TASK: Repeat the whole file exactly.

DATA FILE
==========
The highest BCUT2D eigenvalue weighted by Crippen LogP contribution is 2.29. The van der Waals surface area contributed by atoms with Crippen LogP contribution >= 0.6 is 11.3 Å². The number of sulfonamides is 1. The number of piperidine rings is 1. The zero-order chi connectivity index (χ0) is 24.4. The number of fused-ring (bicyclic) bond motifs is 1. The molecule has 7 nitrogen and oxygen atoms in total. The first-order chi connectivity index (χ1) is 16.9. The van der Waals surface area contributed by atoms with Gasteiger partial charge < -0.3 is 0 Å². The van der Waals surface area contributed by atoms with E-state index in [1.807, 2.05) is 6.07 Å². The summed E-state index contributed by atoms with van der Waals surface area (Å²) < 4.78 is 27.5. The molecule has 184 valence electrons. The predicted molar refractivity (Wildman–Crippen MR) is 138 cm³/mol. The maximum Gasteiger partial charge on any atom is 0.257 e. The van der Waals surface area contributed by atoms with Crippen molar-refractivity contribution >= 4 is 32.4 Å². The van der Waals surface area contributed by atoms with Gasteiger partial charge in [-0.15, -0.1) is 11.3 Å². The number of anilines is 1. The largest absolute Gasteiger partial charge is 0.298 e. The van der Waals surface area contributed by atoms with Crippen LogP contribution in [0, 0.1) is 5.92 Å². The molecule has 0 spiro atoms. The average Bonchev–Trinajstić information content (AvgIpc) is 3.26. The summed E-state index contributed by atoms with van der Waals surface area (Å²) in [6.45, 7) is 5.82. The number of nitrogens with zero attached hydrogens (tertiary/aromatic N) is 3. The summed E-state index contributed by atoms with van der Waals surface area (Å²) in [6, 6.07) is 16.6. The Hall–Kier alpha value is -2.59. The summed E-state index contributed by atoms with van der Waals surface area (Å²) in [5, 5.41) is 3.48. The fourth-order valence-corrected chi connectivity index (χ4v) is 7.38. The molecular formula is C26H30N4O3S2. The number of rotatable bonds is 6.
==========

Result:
The highest BCUT2D eigenvalue weighted by Crippen LogP contribution is 2.29. The van der Waals surface area contributed by atoms with Crippen LogP contribution >= 0.6 is 11.3 Å². The number of sulfonamides is 1. The number of piperidine rings is 1. The zero-order chi connectivity index (χ0) is 24.4. The number of fused-ring (bicyclic) bond motifs is 1. The molecule has 7 nitrogen and oxygen atoms in total. The first-order chi connectivity index (χ1) is 16.9. The van der Waals surface area contributed by atoms with Gasteiger partial charge < -0.3 is 0 Å². The van der Waals surface area contributed by atoms with E-state index in [1.807, 2.05) is 6.07 Å². The summed E-state index contributed by atoms with van der Waals surface area (Å²) < 4.78 is 27.5. The molecule has 184 valence electrons. The predicted molar refractivity (Wildman–Crippen MR) is 138 cm³/mol. The maximum Gasteiger partial charge on any atom is 0.257 e. The van der Waals surface area contributed by atoms with Crippen molar-refractivity contribution >= 4 is 32.4 Å². The van der Waals surface area contributed by atoms with Gasteiger partial charge in [-0.15, -0.1) is 11.3 Å². The number of anilines is 1. The largest absolute Gasteiger partial charge is 0.298 e. The van der Waals surface area contributed by atoms with Crippen LogP contribution in [0, 0.1) is 5.92 Å². The molecule has 0 spiro atoms. The average Bonchev–Trinajstić information content (AvgIpc) is 3.26. The summed E-state index contributed by atoms with van der Waals surface area (Å²) in [6.45, 7) is 5.82. The number of nitrogens with zero attached hydrogens (tertiary/aromatic N) is 3. The summed E-state index contributed by atoms with van der Waals surface area (Å²) in [6, 6.07) is 16.6. The Hall–Kier alpha value is -2.59. The summed E-state index contributed by atoms with van der Waals surface area (Å²) in [5, 5.41) is 3.48. The fourth-order valence-corrected chi connectivity index (χ4v) is 7.38. The molecular formula is C26H30N4O3S2. The number of rotatable bonds is 6.